Twins betting Santana Stakes still 3-horse race

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Re: Twins betting Santana Stakes still 3-horse race

Post  RedMagma on Tue Jan 15, 2008 3:32 pm

Paul T. Marsh
A PITCHf/x primer

http://mvn.com/mlb-stats/2008/01/14/a-pitchfx-primer/



Many of you are hopefully familiar with the PITCHf/x system and at least some of the data and analysis that have been produced on the subject over the past year, but it may be completely new to some of you. In either case, I thought it would be helpful to provide an introduction and tutorial on the information that is available. I’ll point toward some existing resources and try to fill in some of the gaps. I’ve divided this primer into sections so you can easily skip to the parts that interest you.

1. What is PITCHf/x?
2. How do I get and use the data?
3. Where can I find resources?
4. How do I identify pitch types?
5. How do I interpret graphs?
6. Is the data reliable?
7. Where can I go for further discussion and study?

1. What is PITCHf/x?

PITCHf/x is a system developed by Sportvision and introduced in Major League Baseball during the 2006 playoffs. It uses two cameras to record the position of the pitched baseball during its flight from the pitcher’s hand to home plate, and various parameters are measured and calculated to describe the trajectory and speed of each pitch. It was instituted in most ballparks throughout MLB as the 2007 season progressed, such that we have PITCHf/x data for a little over a third of the games from 2007. MLBAM used the PITCHf/x data in their Enhanced Gameday application and also made the data freely available for downloading and research.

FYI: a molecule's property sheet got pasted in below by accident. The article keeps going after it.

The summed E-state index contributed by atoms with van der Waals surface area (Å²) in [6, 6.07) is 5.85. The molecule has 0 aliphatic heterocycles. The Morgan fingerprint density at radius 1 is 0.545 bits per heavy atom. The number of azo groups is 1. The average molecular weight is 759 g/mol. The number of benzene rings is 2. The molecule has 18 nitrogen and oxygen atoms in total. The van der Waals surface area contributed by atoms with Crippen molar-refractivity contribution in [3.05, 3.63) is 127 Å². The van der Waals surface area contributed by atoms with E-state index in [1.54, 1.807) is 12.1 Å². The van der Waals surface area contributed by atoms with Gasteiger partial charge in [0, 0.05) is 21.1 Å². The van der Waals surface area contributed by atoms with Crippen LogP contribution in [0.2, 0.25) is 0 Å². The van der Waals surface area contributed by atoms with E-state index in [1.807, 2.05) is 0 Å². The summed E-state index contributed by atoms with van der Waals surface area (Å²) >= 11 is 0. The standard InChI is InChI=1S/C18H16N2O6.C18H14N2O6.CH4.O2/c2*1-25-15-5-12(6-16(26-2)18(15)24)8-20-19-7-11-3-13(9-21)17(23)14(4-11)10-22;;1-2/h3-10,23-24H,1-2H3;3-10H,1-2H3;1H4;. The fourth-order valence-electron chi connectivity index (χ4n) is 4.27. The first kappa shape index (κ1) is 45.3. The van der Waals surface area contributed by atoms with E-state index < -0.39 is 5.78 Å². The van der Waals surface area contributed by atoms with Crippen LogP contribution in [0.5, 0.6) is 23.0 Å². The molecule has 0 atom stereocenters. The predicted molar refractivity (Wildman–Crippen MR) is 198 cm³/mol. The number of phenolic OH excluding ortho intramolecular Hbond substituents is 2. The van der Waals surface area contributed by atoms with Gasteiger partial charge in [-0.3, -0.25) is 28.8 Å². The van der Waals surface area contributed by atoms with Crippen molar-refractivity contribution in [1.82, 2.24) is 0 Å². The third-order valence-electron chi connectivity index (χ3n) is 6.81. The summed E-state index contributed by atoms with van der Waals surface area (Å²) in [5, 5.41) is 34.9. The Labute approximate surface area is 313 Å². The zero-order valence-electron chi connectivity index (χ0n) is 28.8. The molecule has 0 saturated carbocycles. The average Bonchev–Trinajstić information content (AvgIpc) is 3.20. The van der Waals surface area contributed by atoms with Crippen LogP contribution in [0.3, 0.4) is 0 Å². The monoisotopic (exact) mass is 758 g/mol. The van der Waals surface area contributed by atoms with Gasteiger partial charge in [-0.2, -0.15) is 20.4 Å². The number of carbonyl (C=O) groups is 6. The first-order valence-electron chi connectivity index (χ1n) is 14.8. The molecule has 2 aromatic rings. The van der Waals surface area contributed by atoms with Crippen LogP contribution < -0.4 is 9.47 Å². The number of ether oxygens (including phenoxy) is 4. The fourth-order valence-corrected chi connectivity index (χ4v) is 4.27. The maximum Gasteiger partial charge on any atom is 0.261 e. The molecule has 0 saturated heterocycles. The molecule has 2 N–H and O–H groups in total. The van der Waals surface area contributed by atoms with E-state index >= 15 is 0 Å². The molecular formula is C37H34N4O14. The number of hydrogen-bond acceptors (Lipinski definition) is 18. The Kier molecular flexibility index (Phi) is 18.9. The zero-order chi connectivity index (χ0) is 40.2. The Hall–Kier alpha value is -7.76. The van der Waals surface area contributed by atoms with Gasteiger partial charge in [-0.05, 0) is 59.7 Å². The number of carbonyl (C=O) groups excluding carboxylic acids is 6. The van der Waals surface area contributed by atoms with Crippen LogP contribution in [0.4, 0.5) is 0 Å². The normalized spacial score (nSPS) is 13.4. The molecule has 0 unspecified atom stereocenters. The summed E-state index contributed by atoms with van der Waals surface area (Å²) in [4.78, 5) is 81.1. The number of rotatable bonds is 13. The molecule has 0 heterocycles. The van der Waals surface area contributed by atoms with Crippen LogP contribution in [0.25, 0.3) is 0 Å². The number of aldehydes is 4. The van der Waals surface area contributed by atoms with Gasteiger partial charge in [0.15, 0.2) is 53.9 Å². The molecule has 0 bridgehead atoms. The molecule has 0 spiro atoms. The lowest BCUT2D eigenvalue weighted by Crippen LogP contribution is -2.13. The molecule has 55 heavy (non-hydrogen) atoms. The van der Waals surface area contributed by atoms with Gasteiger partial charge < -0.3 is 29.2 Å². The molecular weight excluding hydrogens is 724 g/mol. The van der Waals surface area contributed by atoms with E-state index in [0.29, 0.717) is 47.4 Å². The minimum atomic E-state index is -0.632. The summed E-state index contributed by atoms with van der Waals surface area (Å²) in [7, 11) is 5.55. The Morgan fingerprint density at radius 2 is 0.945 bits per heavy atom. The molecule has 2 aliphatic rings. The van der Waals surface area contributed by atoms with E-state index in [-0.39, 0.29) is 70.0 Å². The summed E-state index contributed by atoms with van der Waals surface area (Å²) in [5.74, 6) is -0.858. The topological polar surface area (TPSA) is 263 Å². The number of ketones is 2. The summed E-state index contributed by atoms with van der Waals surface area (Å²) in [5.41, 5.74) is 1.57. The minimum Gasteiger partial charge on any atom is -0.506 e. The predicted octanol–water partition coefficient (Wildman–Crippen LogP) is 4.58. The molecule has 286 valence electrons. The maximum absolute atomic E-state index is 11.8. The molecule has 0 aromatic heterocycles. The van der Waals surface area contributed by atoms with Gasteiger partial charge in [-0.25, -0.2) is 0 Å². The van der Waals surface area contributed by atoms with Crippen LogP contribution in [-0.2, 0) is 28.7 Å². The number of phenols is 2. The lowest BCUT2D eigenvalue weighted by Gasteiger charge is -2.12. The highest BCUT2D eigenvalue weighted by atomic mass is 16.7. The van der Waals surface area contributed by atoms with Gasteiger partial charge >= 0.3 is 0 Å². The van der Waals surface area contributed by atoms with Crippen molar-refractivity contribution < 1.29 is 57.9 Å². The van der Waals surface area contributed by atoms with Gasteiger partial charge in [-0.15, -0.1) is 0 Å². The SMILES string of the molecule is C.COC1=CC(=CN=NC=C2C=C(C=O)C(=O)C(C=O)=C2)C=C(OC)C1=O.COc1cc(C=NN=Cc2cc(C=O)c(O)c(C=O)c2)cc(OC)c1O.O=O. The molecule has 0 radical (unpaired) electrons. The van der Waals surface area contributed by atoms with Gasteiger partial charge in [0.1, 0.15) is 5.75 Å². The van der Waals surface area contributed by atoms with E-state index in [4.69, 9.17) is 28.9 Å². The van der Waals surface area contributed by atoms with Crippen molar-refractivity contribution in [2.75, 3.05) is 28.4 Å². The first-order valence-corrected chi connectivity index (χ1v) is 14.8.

In some ways, PITCHf/x is a bridge between scouting and analysis, giving us an objective window into the batter-pitcher matchup at a level we’ve never seen before. In 2008, the system should be installed in every major-league ballpark, and we will hopefully have complete detail for every pitch, although MLB has not committed to whether all the data will continue to be freely available in the future.

2. How do I get and use the data?

If you want to look at the XML data from a single game, you can go to the MLB website and browse through the files. Data is organized by year, month, day, and game. Within each game directory are a number of subdirectories containing the data in XML format. If you want to see the detailed pitch information within the game context, I suggest looking at the files in the inning subdirectory. If you want to see all the pitch information for a particular pitcher, you can go the pbp/pitchers subdirectory, but you need to know Elias playerID for your pitcher of interest. If you want to know what the various XML pitch data fields mean, read my glossary.